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[Orchid] GemBits - The Lore of Emeralds
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Sandra I. Smith Sunday, November 04, 2001
   
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    Long associated with Spring and birth, gloriously green emeralds
    have an extensive history of healing and supernatural powers. 

    Green is Nature's most soothing color, and early physicians
    instructed their patients to look through pieces of emerald to ease
    fatigue and treat eye diseases. Medicine made from powdered emeralds
    was used to "cure" diseases such as epilepsy. Many people believed
    that placing an emerald under the tongue enabled them to see the
    future. Others wore emeralds to improve their memory. Although the
    shades may vary, emeralds are always green. A member of the beryl
    family of minerals, emeralds get their vibrant hues from tiny
    amounts of chromium and iron impurities. Color is the most important
    factor in valuing emeralds, with vivid greens being the most
    desirable. 

    No gemstone, including emerald, is ever completely perfect. Most
    have internal imperfections, or flaws, called inclusions. Inclusions
    generally decrease the value of gemstones. Not so with emeralds.
    Many people feel that the tiny flaws add to the character of the
    emerald. Because the inclusions often look like leaves and vines,
    they are called jardin, French for "garden." Other inclusions create
    a satiny appearance known as silk. 

    Natural flawless emeralds are extremely rare and extremely
    expensive. In fact, most dealers regard flaws as an indication that
    the stone is natural.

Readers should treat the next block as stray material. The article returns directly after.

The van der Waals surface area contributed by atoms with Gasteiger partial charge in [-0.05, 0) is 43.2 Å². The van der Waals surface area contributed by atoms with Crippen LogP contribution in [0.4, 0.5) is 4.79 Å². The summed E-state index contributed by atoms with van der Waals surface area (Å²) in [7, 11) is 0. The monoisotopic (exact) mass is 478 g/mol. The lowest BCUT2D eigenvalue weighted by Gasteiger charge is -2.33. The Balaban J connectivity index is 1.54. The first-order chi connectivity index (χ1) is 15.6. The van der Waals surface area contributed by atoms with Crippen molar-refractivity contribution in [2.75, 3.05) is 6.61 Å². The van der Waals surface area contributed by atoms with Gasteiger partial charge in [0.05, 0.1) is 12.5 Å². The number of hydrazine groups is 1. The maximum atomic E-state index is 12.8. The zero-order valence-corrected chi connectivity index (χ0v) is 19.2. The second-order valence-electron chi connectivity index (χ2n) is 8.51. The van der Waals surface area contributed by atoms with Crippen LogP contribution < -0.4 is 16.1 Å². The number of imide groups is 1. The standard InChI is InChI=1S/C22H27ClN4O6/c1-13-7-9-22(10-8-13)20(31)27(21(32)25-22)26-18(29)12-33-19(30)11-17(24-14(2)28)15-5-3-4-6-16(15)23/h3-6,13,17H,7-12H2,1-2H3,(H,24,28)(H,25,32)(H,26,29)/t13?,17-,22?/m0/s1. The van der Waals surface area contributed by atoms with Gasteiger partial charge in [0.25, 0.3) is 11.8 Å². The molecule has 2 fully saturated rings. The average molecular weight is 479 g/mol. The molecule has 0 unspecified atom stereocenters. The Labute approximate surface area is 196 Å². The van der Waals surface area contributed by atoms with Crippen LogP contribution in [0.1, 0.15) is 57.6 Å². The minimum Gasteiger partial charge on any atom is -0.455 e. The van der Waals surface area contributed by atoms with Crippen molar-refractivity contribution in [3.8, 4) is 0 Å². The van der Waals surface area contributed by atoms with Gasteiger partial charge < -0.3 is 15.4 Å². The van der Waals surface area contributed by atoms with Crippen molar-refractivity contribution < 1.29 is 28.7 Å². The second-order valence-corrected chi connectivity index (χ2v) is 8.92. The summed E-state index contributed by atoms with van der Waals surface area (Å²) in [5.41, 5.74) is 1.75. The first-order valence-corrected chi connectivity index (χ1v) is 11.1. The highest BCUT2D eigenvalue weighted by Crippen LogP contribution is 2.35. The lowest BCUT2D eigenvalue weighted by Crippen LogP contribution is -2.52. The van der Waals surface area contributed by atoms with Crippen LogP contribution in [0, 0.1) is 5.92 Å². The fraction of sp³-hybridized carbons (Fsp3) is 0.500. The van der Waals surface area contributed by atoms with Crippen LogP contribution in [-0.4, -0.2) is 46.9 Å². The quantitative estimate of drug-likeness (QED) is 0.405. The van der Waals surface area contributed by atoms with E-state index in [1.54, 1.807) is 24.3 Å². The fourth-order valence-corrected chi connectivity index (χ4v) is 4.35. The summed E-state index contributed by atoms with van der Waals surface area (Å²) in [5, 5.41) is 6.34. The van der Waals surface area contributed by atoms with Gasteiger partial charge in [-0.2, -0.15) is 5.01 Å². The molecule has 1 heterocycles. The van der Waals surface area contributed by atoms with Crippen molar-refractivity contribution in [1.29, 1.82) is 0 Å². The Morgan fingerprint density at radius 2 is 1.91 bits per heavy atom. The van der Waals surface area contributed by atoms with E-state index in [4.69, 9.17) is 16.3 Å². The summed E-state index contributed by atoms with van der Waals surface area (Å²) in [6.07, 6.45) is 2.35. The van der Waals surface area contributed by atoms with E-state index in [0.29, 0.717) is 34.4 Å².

Flawless emeralds are usually synthetic gems, which have been
    marketed since the 1930s. Some manufacturers now make fakes which
    contain "flaws," so as with any other expensive purchase, make sure
    you buy from a reputable dealer. 

    You may also find "emeralds" marketed under special names. These are
    all imitations. For example, Brazilian emerald is tourmaline; Lithia
    emerald is spodumene; Oriental emerald is corundum; Evening,
    Morning, and Cape emeralds are a variety of green stones; and Soude
    emerald is two or more pieces of clear quartz glued together with
    green adhesive. Egyptians were the first to mine emeralds nearly
    4000 years ago. Those mines are now exhausted and no longer in
    production. Colombia is currently the source of the world's finest
    emeralds. Afghanistan, Brazil, Pakistan, Zambia and Zimbabwe also
    produce high-quality gemstones. Colombian emeralds have a tendency
    to have fewer flaws because they were formed at the bottom of an
    ancient inland sea where there were fewer mineral impurities,
    whereas all other known emeralds are the result of volcanic action. 

    Virtually all emeralds are soaked in oil to fill any surface cracks
    and deepen the color. Steam, hot water and soaps will wash away any
    oil and ruin the appearance of most emeralds. Never put emeralds in
    an ultrasonic cleaner--it can destroy the color and sometimes
    shatter the gem. 

    Treat emeralds with care, as they are brittle and chip easily 


****Sandra I. Smith, Writer ****





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